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How Stable is Earth’s Climate?

Americans have very different mental models of the stability of the climate system. In a nationally representative study, we examined Americans’ understanding of how the climate system works. Survey respondents were presented with the following question:

“People disagree about how the climate system works. The five pictures below illustrate five different perspectives. Each picture depicts the Earth’s climate system as a ball balanced on a line, yet each one has a different ability to withstand human-caused global warming. Which one of the five pictures best represents your understanding of how the climate system works?”

Fragile: Earth's climate is delicately balanced. Small amounts of global warming will have abrupt and catastrophic effects.

Threshold: Earth's climate is stable within certain limits. If global warming is small, climate will return to a stable balance; if it is large, there will be dangerous effects.

Gradual: Earth's climate is gradual to change. Global warming will gradually lead to dangerous effects.

Random: Earth's climate is random and unpredictable. We do not know what will happen.

Stable: Earth's climate system is very stable. Global warming will have little or no effects.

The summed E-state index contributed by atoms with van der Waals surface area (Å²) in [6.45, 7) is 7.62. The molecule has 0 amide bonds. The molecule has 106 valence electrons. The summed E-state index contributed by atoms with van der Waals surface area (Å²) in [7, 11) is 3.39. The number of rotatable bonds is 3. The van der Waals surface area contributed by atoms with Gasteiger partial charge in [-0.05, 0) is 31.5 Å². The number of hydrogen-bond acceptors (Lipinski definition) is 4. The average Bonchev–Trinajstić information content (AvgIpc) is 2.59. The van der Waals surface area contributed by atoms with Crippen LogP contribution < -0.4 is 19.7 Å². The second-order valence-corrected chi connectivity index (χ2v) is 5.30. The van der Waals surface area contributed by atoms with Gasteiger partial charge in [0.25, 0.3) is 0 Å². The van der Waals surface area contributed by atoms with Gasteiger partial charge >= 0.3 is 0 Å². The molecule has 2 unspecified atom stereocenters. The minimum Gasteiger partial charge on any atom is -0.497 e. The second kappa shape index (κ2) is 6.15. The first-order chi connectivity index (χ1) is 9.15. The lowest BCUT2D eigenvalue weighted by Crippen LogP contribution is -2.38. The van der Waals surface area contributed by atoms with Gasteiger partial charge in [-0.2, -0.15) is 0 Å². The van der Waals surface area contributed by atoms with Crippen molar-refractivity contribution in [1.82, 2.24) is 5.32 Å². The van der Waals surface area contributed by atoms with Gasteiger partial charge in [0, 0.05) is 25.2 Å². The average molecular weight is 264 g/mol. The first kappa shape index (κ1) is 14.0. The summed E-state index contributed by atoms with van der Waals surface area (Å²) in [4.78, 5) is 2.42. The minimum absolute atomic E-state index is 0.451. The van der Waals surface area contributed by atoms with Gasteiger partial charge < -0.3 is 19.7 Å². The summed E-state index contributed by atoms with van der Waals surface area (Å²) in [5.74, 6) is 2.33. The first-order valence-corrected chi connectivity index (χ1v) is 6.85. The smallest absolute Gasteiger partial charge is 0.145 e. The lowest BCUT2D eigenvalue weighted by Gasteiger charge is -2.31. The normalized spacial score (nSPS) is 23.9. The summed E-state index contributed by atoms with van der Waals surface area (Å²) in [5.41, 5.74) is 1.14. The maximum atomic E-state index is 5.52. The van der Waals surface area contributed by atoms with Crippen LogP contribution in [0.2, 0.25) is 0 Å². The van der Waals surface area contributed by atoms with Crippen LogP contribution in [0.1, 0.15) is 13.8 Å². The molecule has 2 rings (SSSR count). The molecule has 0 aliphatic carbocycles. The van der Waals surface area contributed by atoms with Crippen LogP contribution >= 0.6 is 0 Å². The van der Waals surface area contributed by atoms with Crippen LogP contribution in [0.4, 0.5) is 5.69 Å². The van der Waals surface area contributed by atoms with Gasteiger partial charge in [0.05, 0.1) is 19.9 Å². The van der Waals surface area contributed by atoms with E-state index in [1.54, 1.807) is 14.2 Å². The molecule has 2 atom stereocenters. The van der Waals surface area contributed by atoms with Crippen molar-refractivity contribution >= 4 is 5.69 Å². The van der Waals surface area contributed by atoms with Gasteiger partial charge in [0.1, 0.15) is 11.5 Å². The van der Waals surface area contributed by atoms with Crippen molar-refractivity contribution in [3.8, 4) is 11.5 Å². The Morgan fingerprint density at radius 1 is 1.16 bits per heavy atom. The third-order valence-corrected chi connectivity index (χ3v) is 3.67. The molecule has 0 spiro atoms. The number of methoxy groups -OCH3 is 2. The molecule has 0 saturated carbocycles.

Figure 1: Americans' mental models of the climate system (Data Source: Leiserowitz et al., 2010).

Most respondents chose the Threshold model (34%), followed by the Gradual (24%), Random (21%), Fragile (11%) and Stable (10%) models. Scientifically, at different temporal or spatial scales the climate system can exhibit each of these behaviors, but the best overall answer is the threshold model.

We also asked: "Do you think global warming is happening?" Overall, 63% of Americans said "Yes", 19% said "No," and 18% said "Don't know." We then compared how Americans' mental models of the climate system relate to their understanding that global warming is happening. Figure 2 depicts the proportion of respondents who said that global warming is happening, within each mental model. For example, of those Americans who chose the Fragile model, 79% said that global warming is happening. By contrast, of those Americans who chose the Stable model, only 21% said global warming is happening, while 64% said it is not happening.

 

Figure 2: Understanding that global warming is happening by mental models of the climate system (Data Source: Leiserowitz et al., 2010).

Summary: Americans who have a Threshold, Gradual, or Fragile mental model of the climate system are more likely to understand and accept that global warming is happening. Americans who have a Random or Stable mental model of the climate system, however, are less likely to understand or accept that global warming is happening. Whether one's mental model influences belief in global warming, or vice versa, however, cannot be determined by this analysis.

 


Jennifer Marlon, Angelo Lan, and Anthony Leiserowitz (2014). Climate Note: How Stable is Earth's Climate? Yale University. New Haven, CT: Yale Project on Climate Change Communication.